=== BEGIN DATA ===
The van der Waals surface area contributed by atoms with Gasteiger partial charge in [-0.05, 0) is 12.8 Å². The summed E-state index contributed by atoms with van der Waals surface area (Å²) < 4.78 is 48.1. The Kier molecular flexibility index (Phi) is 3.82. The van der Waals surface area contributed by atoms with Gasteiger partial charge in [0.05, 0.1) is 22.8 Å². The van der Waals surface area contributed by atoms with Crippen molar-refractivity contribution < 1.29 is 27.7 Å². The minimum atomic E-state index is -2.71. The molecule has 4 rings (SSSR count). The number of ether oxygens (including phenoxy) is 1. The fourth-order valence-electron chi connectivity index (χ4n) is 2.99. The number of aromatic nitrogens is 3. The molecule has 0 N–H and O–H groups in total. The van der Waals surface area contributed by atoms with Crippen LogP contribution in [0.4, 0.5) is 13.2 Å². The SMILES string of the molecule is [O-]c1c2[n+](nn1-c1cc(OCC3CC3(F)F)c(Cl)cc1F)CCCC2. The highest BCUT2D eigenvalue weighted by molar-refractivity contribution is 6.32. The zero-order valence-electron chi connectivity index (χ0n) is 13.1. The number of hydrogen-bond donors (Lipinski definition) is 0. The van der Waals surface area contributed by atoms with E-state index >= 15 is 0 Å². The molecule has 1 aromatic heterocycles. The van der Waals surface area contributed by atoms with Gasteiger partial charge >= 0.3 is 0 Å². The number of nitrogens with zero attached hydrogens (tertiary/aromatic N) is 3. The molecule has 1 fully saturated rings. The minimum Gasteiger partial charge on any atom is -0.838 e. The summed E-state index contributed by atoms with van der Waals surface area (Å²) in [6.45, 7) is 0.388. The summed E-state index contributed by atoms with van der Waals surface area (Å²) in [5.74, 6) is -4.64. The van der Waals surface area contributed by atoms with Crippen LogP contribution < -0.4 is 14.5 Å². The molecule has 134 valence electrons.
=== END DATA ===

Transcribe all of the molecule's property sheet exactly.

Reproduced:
The van der Waals surface area contributed by atoms with Gasteiger partial charge in [-0.05, 0) is 12.8 Å². The summed E-state index contributed by atoms with van der Waals surface area (Å²) < 4.78 is 48.1. The Kier molecular flexibility index (Phi) is 3.82. The van der Waals surface area contributed by atoms with Gasteiger partial charge in [0.05, 0.1) is 22.8 Å². The van der Waals surface area contributed by atoms with Crippen molar-refractivity contribution < 1.29 is 27.7 Å². The minimum atomic E-state index is -2.71. The molecule has 4 rings (SSSR count). The number of ether oxygens (including phenoxy) is 1. The fourth-order valence-electron chi connectivity index (χ4n) is 2.99. The number of aromatic nitrogens is 3. The molecule has 0 N–H and O–H groups in total. The van der Waals surface area contributed by atoms with Crippen LogP contribution in [0.4, 0.5) is 13.2 Å². The SMILES string of the molecule is [O-]c1c2[n+](nn1-c1cc(OCC3CC3(F)F)c(Cl)cc1F)CCCC2. The highest BCUT2D eigenvalue weighted by molar-refractivity contribution is 6.32. The zero-order valence-electron chi connectivity index (χ0n) is 13.1. The number of hydrogen-bond donors (Lipinski definition) is 0. The van der Waals surface area contributed by atoms with E-state index >= 15 is 0 Å². The molecule has 1 aromatic heterocycles. The van der Waals surface area contributed by atoms with Gasteiger partial charge >= 0.3 is 0 Å². The number of nitrogens with zero attached hydrogens (tertiary/aromatic N) is 3. The molecule has 1 fully saturated rings. The minimum Gasteiger partial charge on any atom is -0.838 e. The summed E-state index contributed by atoms with van der Waals surface area (Å²) in [6.45, 7) is 0.388. The summed E-state index contributed by atoms with van der Waals surface area (Å²) in [5.74, 6) is -4.64. The van der Waals surface area contributed by atoms with Crippen LogP contribution < -0.4 is 14.5 Å². The molecule has 134 valence electrons.